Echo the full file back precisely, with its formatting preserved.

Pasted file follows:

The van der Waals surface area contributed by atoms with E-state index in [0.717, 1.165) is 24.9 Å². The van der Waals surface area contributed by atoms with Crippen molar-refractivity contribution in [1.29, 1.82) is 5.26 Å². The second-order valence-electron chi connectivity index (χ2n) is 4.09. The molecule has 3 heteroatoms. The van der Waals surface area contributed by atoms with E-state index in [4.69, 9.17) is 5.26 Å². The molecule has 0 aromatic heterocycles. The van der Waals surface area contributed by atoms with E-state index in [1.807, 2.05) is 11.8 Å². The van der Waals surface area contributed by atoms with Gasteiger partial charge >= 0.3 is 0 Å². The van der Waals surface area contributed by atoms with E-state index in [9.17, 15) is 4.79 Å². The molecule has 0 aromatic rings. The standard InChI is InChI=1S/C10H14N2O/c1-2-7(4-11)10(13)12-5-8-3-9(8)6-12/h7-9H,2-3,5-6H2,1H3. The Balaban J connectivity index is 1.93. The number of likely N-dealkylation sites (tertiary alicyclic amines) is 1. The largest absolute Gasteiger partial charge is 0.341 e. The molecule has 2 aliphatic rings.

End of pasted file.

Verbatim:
The van der Waals surface area contributed by atoms with E-state index in [0.717, 1.165) is 24.9 Å². The van der Waals surface area contributed by atoms with Crippen molar-refractivity contribution in [1.29, 1.82) is 5.26 Å². The second-order valence-electron chi connectivity index (χ2n) is 4.09. The molecule has 3 heteroatoms. The van der Waals surface area contributed by atoms with E-state index in [4.69, 9.17) is 5.26 Å². The molecule has 0 aromatic heterocycles. The van der Waals surface area contributed by atoms with E-state index in [1.807, 2.05) is 11.8 Å². The van der Waals surface area contributed by atoms with Gasteiger partial charge >= 0.3 is 0 Å². The van der Waals surface area contributed by atoms with E-state index in [9.17, 15) is 4.79 Å². The molecule has 0 aromatic rings. The standard InChI is InChI=1S/C10H14N2O/c1-2-7(4-11)10(13)12-5-8-3-9(8)6-12/h7-9H,2-3,5-6H2,1H3. The Balaban J connectivity index is 1.93. The number of likely N-dealkylation sites (tertiary alicyclic amines) is 1. The largest absolute Gasteiger partial charge is 0.341 e. The molecule has 2 aliphatic rings.